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Schellen, H L (2002) Heating monumental churches : indoor climate and preservation of cultural heritage. ["eprint_fieldopt_thesis_type_phd" not defined] thesis, Technische Hogeschool Eindhoven, ISBN: 90-386-1556-6.

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The structure of old monumental churches differs a lot from contemporary buildings. The structural materials were wood, bricks and stone. In order to construct high buildings with huge spans, thick massive walls and many massive columns were needed. Originally these buildings had no heating and for centuries the indoor climate of these buildings was mainly determined by the outdoor climate. Because of the massive walls, the large indoor air volume, the relatively small windows and most often relatively limited natural ventilation, the indoor climate was much more stable than the outdoor climate. There was hardly a difference between the day and night temperature. In summer the indoor air climate was cool compared to outdoors, in winter indoor conditions were warmer. As a consequence of the large heat and moisture capacity the indoor air and surface temperatures and the indoor air and surface humidity led to a reasonably even climate under our external climate conditions. The monumental interior of this kind of building stood up to the climate elements for centuries. Apparently the indoor climate in this kind of building was not very unfavorable to the monumental interior. In a large number of these buildings heating systems were installed, varying from warm air heating to floor heating, (infrared) radiant heating, radiator panel and convector heating, local and pew heating. From literature there is evidence that severe winters, like the winter of 1962 to 1963 in Western Europe, caused serious damage to church organs and other valuable church interior parts (Knol 1971). Further research showed that these were no isolated cases. Long periods of very low relative humidity, characteristic of the combination of heating and severe frost, appear to be correlated to damage to church organs and other parts of church interiors. Literature documents damage to pulpits, altars, wainscoting, and paintings like wall, ceiling and panel paintings. In the nineteen sixties and seventies the progressive understanding of these phenomena gave the insight to limit the unrestricted use of heating systems in churches. Due to rapid changes in society the demands of the churchgoers changed in the last decades. As a consequence of the high thermal comfort in modern day buildings, this was also required in churches. Another major change was attending the services without winter coats due to the use of cars by churchgoers. A heating system in the church had to compensate for the evident lack of thermal comfort. In the last 30 years church going decreased dramatically in a major part of Western Europe. Church buildings therefore had to be used for alternative purposes in order to provide for extra financial income. In the Netherlands, monumental churches are nowadays used for concerts and other musical events, exhibitions, dinners, examinations and several other events. People are dressed appropriately for these events, e.g. evening dress, but not in accordance with the indoor climate in a church.Thus, nowadays, the original use of the church is changing. Where a lot of churches are in need of a major restoration or renovation, adapting the heating system becomes an important point of study. In this study a distinction was made between the most important heating systems in the Netherlands and abroad. Making use of a literature study, laboratory research and several case studies in Dutch churches, common patterns and relations between typical church heating systems and their effects on the deterioration of monumental churches were identified. Drying out of the monumental wooden furniture, like organs, altars and other organic materials and the related shrinkage and damage to the materials under cold winter conditions; Surface condensation due to low surface temperatures on walls and stained and protective glazing, in combination with high air humidity due to excessive moisture sources like open-air infrared gas heating; Indirectly related problems are contamination due to pollution sources like soot from candles in relation to relatively large airflows, e.g. generated by floor heating; Related building physical aspects of church heating are annual energy consumption and thermal comfort problems due to relatively large airflows and low surface temperatures of walls and glazing. Performance requirements for church heating systems with respect to preservation, energy requirements, thermal comfort and aesthetics were formulated. When performance requirements are known, prognoses have to be made for the most suitable design of a heating system in a particular monumental church. Simulation models and tools and their application for monumental churches were proposed. Furthermore the church characteristic input for these models was determined. A final check is the measurement in situ to evaluate and to prove that the heating system meets the performance criteria. Methods of measurement and some new ways to interpret them are proposed. For the choice and design of a heating system advantages and drawbacks of different systems are summarized. Finally a checklist to structure the choice and design of a heating system is included.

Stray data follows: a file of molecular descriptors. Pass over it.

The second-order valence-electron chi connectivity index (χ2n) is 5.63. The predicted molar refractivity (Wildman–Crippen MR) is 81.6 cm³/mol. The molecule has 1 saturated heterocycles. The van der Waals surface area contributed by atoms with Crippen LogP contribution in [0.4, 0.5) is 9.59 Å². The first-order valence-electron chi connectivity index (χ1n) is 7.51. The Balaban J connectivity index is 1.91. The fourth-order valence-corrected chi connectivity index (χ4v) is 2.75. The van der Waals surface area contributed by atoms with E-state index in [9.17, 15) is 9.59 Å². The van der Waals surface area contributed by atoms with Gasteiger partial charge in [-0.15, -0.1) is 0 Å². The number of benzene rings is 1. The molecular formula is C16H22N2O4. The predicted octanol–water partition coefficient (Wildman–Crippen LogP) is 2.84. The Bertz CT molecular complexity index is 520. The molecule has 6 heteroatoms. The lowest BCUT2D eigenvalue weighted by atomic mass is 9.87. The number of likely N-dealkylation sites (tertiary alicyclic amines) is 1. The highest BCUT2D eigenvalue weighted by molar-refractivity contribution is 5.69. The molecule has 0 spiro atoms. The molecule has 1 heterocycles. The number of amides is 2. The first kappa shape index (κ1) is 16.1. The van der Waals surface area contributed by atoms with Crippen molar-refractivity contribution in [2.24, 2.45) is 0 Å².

Item Type: Thesis (["eprint_fieldopt_thesis_type_phd" not defined])
Uncontrolled Keywords: Church; Heating; Indoor climate; Preservation
Subjects: English > Climate Control
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Depositing User: Anna Samuelsson
Date Deposited: 20 Mar 2008 10:03
Last Modified: 04 Apr 2017 11:01

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